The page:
The accused has 15 days to appeal the administrative order. The appeal panel will then make a decision on whether to uphold the order or issue another administrative court ruling for the accused to pay less or more in compensation.

The government cannot seize the assets of the accused at this stage, and the accused has the right to file a petition with the Administrative Court.

The accused also has the right to appeal the Administrative Court's ruling with the Supreme Administrative Court.

How have the accused been identified so far?

The NACC classifies wrongdoers into four groups namely Y, B, P and 15 private entities, which also face a criminal trial at the Supreme Court's Criminal Division for Political Office Holders because they colluded with state officials.

At a meeting, legal specialists resolved that the second legal option would be used against Y, B, and P. It is not the prime minister or the government who have decided to opt for the second option. The second option is not something that the National Council for Peace and Order (NCPO) has created to harass people.

But are they "officials" defined under this Act?

According to the 1996 Act on Liability for Wrongful Acts of Official, "officials" also refers to "government officials" who are generally understood to be both civil servants and political office holders. Political office holders include the premier, also Y, B and P were government officials when they were accused of wrongdoings.

But the Article 4 (3) of the Law on Administrative Procedure and Liability for the Wrongful Acts of Officials cannot be used against the prime minister and ministers over government policies?

There is an exception if it concerns policy consideration, but if there is corruption in the implementation of government policies, the court has the power to take up the case and use administrative orders because it is against the law, good governance and illegal.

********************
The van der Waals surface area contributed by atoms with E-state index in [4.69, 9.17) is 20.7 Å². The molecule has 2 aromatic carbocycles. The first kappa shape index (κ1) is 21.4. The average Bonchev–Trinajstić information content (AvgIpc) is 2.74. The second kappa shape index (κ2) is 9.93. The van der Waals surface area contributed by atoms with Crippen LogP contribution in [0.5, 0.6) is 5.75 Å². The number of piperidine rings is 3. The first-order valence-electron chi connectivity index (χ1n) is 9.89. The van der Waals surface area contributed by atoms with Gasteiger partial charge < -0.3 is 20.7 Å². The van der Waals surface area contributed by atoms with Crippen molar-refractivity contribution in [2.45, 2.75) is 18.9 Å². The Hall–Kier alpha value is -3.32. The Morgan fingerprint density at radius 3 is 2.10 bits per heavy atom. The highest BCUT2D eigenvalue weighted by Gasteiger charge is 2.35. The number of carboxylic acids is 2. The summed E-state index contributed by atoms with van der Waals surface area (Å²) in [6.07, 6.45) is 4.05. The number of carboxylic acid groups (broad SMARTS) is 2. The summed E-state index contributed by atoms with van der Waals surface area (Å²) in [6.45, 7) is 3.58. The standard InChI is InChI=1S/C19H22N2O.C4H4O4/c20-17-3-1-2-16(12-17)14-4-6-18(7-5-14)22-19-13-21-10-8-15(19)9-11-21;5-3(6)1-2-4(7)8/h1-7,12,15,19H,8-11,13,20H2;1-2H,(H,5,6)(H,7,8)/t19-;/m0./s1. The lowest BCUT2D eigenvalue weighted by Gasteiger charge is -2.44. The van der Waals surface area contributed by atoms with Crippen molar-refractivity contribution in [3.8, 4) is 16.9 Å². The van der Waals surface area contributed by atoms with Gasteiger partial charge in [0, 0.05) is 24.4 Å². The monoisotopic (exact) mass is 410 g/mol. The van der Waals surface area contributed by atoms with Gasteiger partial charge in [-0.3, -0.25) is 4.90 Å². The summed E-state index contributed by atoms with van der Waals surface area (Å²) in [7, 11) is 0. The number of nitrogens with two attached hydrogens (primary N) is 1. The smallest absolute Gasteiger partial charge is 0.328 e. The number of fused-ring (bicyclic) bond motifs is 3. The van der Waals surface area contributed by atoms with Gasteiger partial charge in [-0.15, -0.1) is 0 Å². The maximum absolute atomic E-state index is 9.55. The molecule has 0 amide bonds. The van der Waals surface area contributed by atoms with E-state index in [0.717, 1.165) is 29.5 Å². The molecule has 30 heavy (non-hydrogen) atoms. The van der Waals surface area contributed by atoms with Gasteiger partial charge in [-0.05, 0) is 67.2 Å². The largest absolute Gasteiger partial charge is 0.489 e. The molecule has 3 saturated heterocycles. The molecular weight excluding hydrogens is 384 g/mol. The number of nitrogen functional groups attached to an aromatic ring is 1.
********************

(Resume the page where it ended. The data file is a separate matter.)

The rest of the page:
It is debatable whether the rice-pledging scheme policy itself is right or wrong. But the law does not rule out prosecution against wrongdoers in the implementation of the policy.

Why is the government pursuing civil liability against them at a time when the criminal charge is proceeding?

If we begin without the rule of law, it is the government that can in turn face both civil and criminal actions for dereliction of duty according to Article 73 of the National Anti-Corruption Commission Act.

How has the case progressed so far?

The Commerce Ministry proposed that the PM and the commerce minister appoint a fact-finding panel against B and P.

The fact-finding panel has completed its probe and presented the result to the PM and the commerce minister, as well as the civil-liability panel, which is now taking up the case for further review.

The fact-finding panel against Y, under the jurisdiction of the Finance Ministry, has been until November 30 to complete the probe and the period can be extended if the probe cannot be completed in time.

Who will sign and issue an order?

According to the law, agencies that were hit with damage from the rice-pledging scheme will issue an administrative order, not the PM. It is not that the PM is afraid or has chickened out.